Realtime BioSensing System Assessing Subconscious Responses of Engagement: An Evaluation Study

Realtime BioSensing System Assessing Subconscious Responses of Engagement: An Evaluation Study

Anthony Psaltis (National and Kapodistrian University of Athens, Greece) and Constantinos Mourlas (National and Kapodistrian University of Athens, Greece)
DOI: 10.4018/978-1-5225-3940-7.ch015
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Inferences of physiological responses are seen increasingly in dynamically adaptive environments, towards personalization, learning, and interactive instructional design. In search of conclusive interpretations, scientists consider bio-sensing and physiological metrics in addition to formal assessment methodologies. Devices developed for laboratory use impose limitations that yield them prohibitively unsuitable for wider use due to their strong dependence on electrodes and kinetic restrictions. Additionally, synchronisation, diverse format and frequencies of data produced by assorted equipment, contribute to precision concerns. The development cited in this chapter circumvents the above constraints by using a proprietary real-time system. An algorithm assessing coinciding excitation of two important physiological quantities is used to evaluate classifiers indicative to focused attention and engagement. Experiments and interpretations are delineated, exposing system accuracy and potential to assist in substantiating propositions towards improved learning performance and adaptive personalisation.
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The concept analysed in this chapter, involves an implementation assessing the effectiveness of simultaneous excitation of two physiological signals when used to deduce states of engagement and focusing involvement of a learner. An unobtrusive proprietary system has been used as a tool for assessing validity and accuracy of a modelling algorithm deducing psychosomatic condition from their corresponding physiological expressions. Classifiers produced by the system in real time can be effectively provided as inputs to dynamically adaptive learning environments.

Scientific studies assessing learning efficiency rely predominantly on toolsets employing formal psychological assessment of emotional and affective disposition (McCrickard & Chewar, 2006, Groth-Marnat, 2009). The above toolsets help to deduce relationships between pre-designed teaching scenarios and learning scores which are then used to optimise educational content. Typically, pre-validated self-reporting questionnaires, interviewing sessions and personality assessments, form the initial collection of data (Costa & McRay, 1992). Subsequently, datasets are examined in relation to selected hypothesis and studied further in order to deduce conclusive statistical interpretations. Although formal methodologies enjoy a high degree of credibility in the scientific community, one can argue that particularly when assessing learning aptitudes, feedback taken from learners present largely their subjective judgment. Disparity errors introduced by the differences between actual psychosomatic conditions and corresponding responses obtained from individuals require additional consideration. Recent studies have also demonstrated that incidental emotional and affective states of a learner influence their perspective judgement (Damasio, 2006), an influencing factor particularly difficult to estimate by formal methods. As humans do not have clear perception of their emotional or affective state, its particular constituents and their specific intensity (Salovey & Mayer, 1990), subjective evaluations can be biased and error prone, particularly in estimates of combinations of emotions that produce similar affective conditions (Ochsner & Gross, 2005). Studies in evolutionary biology and psychology present a number of theories of emotions, emphasizing analogies either with propositional judgments or with perception, making choice of relevant methodologies for learner assessment even more intricate. Different ontologies of emotion express various concerns disputing rational and cognitive contribution towards emotional and affective formation, reducing in some cases the credibility of early studies based on those earlier assumptions.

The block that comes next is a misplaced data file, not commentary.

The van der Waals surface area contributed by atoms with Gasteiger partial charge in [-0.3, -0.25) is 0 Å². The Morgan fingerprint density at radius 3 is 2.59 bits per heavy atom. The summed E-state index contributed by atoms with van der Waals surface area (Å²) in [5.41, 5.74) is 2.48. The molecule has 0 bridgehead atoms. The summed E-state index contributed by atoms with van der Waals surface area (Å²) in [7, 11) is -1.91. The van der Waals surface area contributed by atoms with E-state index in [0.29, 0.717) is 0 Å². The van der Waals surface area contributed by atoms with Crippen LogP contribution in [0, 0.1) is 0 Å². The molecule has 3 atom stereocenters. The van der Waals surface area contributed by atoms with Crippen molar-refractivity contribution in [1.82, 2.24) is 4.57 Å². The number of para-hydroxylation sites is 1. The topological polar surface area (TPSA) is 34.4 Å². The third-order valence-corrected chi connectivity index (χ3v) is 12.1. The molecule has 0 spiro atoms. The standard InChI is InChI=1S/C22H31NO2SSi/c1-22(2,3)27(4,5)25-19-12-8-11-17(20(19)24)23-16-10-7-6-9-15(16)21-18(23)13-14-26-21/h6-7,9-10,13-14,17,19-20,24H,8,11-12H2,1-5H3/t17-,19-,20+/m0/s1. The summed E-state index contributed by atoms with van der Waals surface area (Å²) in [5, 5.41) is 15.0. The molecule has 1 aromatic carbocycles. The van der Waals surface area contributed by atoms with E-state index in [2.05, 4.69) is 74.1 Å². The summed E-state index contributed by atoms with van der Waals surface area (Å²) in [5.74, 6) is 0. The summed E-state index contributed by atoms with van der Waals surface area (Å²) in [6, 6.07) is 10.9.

Ambiguities in definition of emotion and affect as mentioned above limit the collective acceptance of several studies. Also, a concession when using formal assessment becomes more obvious if results and vital conclusions need to be drawn immediately. Cross-validation and intelligent analysis of hand written records can be cumbersome when conclusive data need to be readily available as they happen (i.e. in real-time assessment). The above limitations have forced scientists to seek established foundations for new universally accepted data classifiers.

Digital Technologies have introduced a credible alternative to formal psychological assessment and self-reporting methodologies with regards to learning and personalisation. Biosensing and physiological data acquisition present a new approach to deduce inner expressions of emotional and affective disposition. Major advantages of biosensing over formal assessment methods proving invaluable when studying psychosomatic condition are:

  • Impartiality of measurements

  • Real-time processing capabilities

  • Learners cannot affect in any way the quality of data.

Evaluation of physiological expressions used as indicators of emotional and affective reactions has been investigated in numerous studies (Picard, 2003; Fairclough, Moores, Ewing, & Roberts, 2009).

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